The Dinner Date


Johnny is told to appreciate Sara 

Johnny did very well in school the last semester.  There were two main reasons for it.  The first reason was that his parents had bought him an expensive bike but he would have had to pay for it if he did not get an average above 85%.  The second, and perhaps more important reason was that Sara, his girlfriend of two years used his interest in the bike to make him a Trig whiz.

            Johnny’s mom liked Sara and told him to do something to show his appreciation of his smart girlfriend.  His mom was persistent and asked him what he was going to do. She hoped it was something special for the girl who helped him so much. Johnny didn’t see it as a big deal that his girlfriend hung around with him, and in the process helped him with Trig.  Mom insisted that he should do something – may be take Sara on a date or a romantic trip.  She even offered that he could borrow her car.

Finally, Johnny talked to Sara about their going for a trip to a romantic place.  Sara told him that her Nana would let her go only for a day trip – no overnight stay even though she knew that they’d been seeing each other for two years.

Where to go for a dinner date?

Then, Johnny and Sara had to decide where to go.  It had to be a decent drive.  Maybe they could have dinner and spend some time together, but where?  They started looking for restaurants.  There were all kinds of eateries with different types of foods.  It was difficult to choose one. Suddenly, Sara made a silly face.

Sara: This is weird.  I don’t believe that there is this restaurant called Johnny and Sara’s Place. The place is named after us.  That’s romantic enough.  It has to be good although there are no reviews.  It’s on a dead end on McLinton Road.  It should be a short drive from here. When do you want to go?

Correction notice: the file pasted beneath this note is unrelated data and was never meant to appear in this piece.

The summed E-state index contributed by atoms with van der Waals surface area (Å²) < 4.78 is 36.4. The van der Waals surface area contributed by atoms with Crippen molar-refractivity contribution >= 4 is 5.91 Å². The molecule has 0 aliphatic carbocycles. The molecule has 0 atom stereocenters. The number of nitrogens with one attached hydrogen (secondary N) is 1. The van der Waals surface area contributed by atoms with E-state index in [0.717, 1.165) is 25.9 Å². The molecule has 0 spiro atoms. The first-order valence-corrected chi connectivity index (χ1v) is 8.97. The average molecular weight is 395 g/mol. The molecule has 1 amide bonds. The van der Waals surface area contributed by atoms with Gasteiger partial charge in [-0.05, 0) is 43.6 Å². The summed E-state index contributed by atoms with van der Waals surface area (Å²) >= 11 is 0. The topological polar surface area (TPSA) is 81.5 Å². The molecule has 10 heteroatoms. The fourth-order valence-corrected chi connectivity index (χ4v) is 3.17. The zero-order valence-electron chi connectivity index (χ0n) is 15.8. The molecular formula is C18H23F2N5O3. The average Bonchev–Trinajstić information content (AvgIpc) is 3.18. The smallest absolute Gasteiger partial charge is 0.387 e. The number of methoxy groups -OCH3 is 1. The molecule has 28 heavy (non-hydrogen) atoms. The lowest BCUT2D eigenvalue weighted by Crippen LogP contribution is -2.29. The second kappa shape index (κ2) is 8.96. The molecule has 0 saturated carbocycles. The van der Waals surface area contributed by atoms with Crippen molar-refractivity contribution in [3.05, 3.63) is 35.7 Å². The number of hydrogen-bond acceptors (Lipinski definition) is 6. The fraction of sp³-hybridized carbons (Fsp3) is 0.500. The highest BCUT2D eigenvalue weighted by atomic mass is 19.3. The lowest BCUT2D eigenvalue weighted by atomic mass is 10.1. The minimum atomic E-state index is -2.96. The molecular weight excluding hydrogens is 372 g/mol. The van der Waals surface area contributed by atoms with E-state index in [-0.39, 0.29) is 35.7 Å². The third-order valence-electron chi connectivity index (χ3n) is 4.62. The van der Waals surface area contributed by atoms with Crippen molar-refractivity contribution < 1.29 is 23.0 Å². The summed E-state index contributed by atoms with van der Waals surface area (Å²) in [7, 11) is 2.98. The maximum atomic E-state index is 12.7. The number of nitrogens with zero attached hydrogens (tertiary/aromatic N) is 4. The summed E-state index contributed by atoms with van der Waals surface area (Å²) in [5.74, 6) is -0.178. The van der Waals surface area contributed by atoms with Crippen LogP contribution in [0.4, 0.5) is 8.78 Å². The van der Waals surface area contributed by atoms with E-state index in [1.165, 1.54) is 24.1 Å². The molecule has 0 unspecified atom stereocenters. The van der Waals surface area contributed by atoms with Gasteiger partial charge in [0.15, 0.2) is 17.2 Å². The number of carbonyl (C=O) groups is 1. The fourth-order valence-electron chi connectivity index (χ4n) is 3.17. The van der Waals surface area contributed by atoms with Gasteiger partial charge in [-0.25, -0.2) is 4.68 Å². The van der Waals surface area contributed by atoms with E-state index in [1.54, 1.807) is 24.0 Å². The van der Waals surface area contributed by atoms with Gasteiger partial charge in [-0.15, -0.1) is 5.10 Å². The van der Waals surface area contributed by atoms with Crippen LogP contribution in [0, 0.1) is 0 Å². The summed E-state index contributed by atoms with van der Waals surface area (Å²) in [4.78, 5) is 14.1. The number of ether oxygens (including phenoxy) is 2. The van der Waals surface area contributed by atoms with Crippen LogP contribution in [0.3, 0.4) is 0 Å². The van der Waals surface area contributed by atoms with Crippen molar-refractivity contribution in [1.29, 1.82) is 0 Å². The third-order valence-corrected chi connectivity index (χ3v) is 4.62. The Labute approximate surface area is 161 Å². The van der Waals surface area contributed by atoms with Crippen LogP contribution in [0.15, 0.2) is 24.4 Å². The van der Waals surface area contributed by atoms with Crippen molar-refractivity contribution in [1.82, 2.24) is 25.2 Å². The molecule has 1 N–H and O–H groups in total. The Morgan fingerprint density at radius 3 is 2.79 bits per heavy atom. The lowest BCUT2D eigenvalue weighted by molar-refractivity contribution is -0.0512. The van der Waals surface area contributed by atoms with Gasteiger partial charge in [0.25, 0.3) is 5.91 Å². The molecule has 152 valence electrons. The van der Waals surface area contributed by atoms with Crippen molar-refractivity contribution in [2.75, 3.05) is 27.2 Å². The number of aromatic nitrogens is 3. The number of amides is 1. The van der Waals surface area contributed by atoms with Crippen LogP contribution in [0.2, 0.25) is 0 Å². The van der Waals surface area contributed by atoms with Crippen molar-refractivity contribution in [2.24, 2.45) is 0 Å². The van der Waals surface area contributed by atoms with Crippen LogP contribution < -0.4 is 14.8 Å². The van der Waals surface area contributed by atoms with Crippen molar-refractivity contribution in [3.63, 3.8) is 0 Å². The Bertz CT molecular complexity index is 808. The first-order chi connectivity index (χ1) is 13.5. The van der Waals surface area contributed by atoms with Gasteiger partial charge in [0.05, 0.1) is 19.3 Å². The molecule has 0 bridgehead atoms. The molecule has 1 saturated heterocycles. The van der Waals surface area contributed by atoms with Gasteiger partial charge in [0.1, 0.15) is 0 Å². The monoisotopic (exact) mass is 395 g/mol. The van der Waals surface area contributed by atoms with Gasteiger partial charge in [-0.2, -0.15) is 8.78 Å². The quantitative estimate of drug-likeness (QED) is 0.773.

Johnny:  That sounds romantic – a restaurant named after us.

Johnny checked with his mom to see when he could borrow her car and then asked Sara if the next day was okay.  Sara agreed.  They decided that he would pick up Sara from her home at 5 pm the next day.

The next day, Johnny drove to Sara’s home and met her Nana.  After that, they drove away. Sara had a new smart phone in her hand.  Her dad had given it to her as a reward for her achievement in the last semester. Sara’s average was 98 %.

Sara:  I brought this cell phone because it has a GPS in it. We can monitor all our movements with it – just like you could do with your bike.  I know your mom’s car has a GPS.  I still brought this because with this I can save our co-ordinates and send the data to my laptop.

Soon they turned onto McLinton Road and kept going. Sara touched the phone screen several times to record the GPS co-ordinates.

Johnny and Sara’s Place

At the end of the road there was a small restaurant with a sign that said ‘Johnny and Sara’s Place’.  Johnny parked the car and they went in.  The place was tiny.  It had four tables to seat a maximum of 16 people.

They sat down and a lady came with the menus.   She said, “Welcome to Johnny and Sara’s Place.  I am Sara and I will be happy to take your orders.”

In subsequent conversation the waitress said, “When I finished high school, my boyfriend Johnny and I opened this restaurant.  I attend the front and Johnny cooks. We like the slow paced life as the restaurant never gets too busy.”

The menu listed mostly burgers, sandwiches and soup of the day.  They ordered the soup and two burgers. The food was delicious.  They chatted away and ate. The waitress came to tell them about the desserts.

Waitress: Johnny makes a very good apple strudel.

Sara: Thanks, we’ll take it. We also want some tea.  By the way, I am Sara and this is my boyfriend Johnny. We were looking for a short romantic rendezvous and found out about this place.  What could be more romantic than Johnny and Sara going to Johnny and Sara’s Place.

Waitress: Gee, that’s beautiful.

The strudel’s on the house

The waitress brought the dessert and the tea.  She also brought the cook who was her husband and introduced him by saying, “Johnny, these are Johnny and Sara.  They came here because this is Johnny and Sara’s place.”  The cook welcomed them and urged them to come again as it was their place.

Johnny and Sara enjoyed this date.  Johnny took Sara home.  They kissed each other goodnight and Sara said she would come by the next day.